Tuesday, February 1

Dementia's rising tide and the urgent need for nondrug solutions

Alzheimer's disease has a significant human and financial impact. More than 55 million individuals have Alzheimer's disease or another form of dementia, with that number expected to rise to 78 million by 2030 and 139 million by 2050. The Alzheimer's Association estimates that more than 11 million unpaid carers in the United States will offer 15.3 billion hours of help (worth $256.7 billion) to 6.2 million people with dementia by 2020. This estimate does not include the $51.2 billion in Medicaid payments for dementia patients aged 65 and up.

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Pharmacological treatments to reduce the progression of Alzheimer's disease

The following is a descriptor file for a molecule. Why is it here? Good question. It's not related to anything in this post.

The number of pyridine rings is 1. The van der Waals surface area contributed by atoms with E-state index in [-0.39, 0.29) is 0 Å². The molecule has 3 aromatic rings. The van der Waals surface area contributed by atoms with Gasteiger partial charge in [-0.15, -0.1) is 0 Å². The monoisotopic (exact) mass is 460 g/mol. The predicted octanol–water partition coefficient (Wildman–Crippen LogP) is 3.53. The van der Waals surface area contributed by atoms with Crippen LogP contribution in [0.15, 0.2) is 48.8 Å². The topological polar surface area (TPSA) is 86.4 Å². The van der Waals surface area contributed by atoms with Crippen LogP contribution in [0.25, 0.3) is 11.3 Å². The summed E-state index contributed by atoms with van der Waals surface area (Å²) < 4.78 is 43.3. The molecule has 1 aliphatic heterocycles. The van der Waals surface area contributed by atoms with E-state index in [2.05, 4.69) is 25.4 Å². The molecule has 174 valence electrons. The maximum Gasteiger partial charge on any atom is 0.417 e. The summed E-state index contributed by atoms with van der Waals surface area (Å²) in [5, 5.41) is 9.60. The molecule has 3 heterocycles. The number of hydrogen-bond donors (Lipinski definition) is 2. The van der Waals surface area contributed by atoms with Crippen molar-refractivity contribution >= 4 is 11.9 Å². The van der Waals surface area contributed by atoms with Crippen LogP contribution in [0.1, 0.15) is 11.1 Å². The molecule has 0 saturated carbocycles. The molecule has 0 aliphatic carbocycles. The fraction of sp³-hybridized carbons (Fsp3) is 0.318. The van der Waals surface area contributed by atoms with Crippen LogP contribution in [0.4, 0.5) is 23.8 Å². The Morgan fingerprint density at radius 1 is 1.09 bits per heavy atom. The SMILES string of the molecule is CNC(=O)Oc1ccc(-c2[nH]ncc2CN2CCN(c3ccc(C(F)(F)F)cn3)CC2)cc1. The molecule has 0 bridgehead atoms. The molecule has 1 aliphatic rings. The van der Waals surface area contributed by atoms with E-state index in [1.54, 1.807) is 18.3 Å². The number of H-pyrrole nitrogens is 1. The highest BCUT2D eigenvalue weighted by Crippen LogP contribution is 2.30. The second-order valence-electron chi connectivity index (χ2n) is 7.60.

Most Alzheimer's clinicians, researchers, and advocacy groups have bet on a pharmaceutical cure to solve this problem for years, but failure after failure has occurred. The FDA approved the first medicine thought to be able to reduce the development of Alzheimer's disease pathology in the brain last year, despite much expert dispute. The assumption, which has yet to be verified, is that if such medicine is given early enough — before any symptoms appear — the disease will advance in such a way that people will be able to live out their lives without suffering dementia.

A looming crisis